For­eign food­ies try China’s most pop­u­lar sea­sonal snack

Global Times – Metro Shanghai - - CITY PANORAMA - By Qi Xi­jia

There is ar­guably no other cul­ture that places more em­pha­sis on eat­ing than China. From dumplings to hot pot, thou­sand-year-old eggs to Pek­ing Duck, Chi­nese cui­sine is the def­i­ni­tion of di­ver­sity. Moon­cakes, one of China’s most iconic sweet snacks, are also known for their vast range of in­gre­di­ents. With this year’s Mid-Au­tumn Fes­ti­val fall­ing on Oc­to­ber 4, the Global Times de­cided to chal­lenge some for­eign ex­pats in Shang­hai to taste and rate moon­cakes of both clas­sic and mod­ern fla­vors be­ing sold around the city this hol­i­day sea­son.

Our moon­cake taste test in­cluded al­most ev­ery imag­in­able kind of moon­cakes avail­able on the mar­ket. All in all they can be di­vided into two cat­e­gories: Can­tonese style and Suzhou style.

Can­tonese style fea­tures round, smooth pas­tries with em­bossed cal­lig­ra­phy or de­signs on their sur­face. They used to only be eaten in South China’s Guang­dong Prov­ince, Hong Kong and Ma­cao but have now ex­tended all around China as a pop­u­lar au­tumn-sea­son sta­ple. Their fill­ings typ­i­cally con­sist of red bean or lo­tus seeds or may con­tain egg yolk.

For over one thou­sand years, Suzhou-style moon­cakes were pre­ferred by most Chi­nese for their lay­ers of flaky dough and a gen­er­ous help­ing of sugar and lard. They are also smaller and thin­ner than the Can­tonese style. Within this re­gional type, there are more than a dozen vari­a­tions, fea­tur­ing both sweet and savory types. The lat­ter are usu­ally served hot and filled with pork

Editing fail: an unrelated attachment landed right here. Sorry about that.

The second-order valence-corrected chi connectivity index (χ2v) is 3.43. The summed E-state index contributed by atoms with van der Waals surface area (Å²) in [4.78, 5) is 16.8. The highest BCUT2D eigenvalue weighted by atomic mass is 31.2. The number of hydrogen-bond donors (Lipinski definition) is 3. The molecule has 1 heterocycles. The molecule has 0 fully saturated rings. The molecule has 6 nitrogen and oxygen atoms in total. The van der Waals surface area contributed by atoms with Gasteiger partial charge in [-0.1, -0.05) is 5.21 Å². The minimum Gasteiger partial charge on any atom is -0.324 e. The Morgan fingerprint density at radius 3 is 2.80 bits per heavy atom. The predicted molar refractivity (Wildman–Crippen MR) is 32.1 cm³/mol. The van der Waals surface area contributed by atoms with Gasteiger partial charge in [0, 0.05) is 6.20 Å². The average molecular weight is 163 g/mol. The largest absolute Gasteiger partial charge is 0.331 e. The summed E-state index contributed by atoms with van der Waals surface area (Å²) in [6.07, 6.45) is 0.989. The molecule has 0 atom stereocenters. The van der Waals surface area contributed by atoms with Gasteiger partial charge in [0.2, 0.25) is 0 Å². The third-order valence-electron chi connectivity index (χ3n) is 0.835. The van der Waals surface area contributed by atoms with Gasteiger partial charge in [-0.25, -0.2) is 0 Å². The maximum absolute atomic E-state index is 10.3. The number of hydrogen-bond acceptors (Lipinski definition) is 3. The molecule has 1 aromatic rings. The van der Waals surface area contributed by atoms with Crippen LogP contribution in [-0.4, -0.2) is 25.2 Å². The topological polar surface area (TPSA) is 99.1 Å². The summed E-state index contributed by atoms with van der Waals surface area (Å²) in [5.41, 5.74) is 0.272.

meat. Our of­fi­cial taste-testers – Katie from the US, Hind from Morocco and Nynke from the Nether­lands – have of course eaten moon­cakes be­fore, but it was their first time sam­pling eight dif­fer­ent fla­vors.

Moon­cake stuffed with lo­tus seeds and egg yolk

5.3 points

It was a bit of sur­prise that this fla­vor ranked worst among the eight, given that it is usu­ally con­sid­ered the most lux­u­ri­ous of Can­tonese-style moon­cake. Be­cause it con­tains lo­tus seeds and egg yolk, it is priced higher than other types, at around 10 yuan each ($1.52).

It has a unique, mixed fla­vor of sweet and salty. But this wasn’t the rea­son our for­eign food­ies gave it such a low score. Ac­cord­ing to them, for­eign­ers are sim­ply not used to duck egg yolk, which is ex­tremely dry and salty.

“The dry­ness of the egg in­side is weird,” said Katie, who gave it only 6 points. “I love the lo­tus part but I don’t like the yolk. If I bought this moon­cake I would re­move the egg yolk.”

Moon­cake stuffed with dried shrimp and radish

6.1 points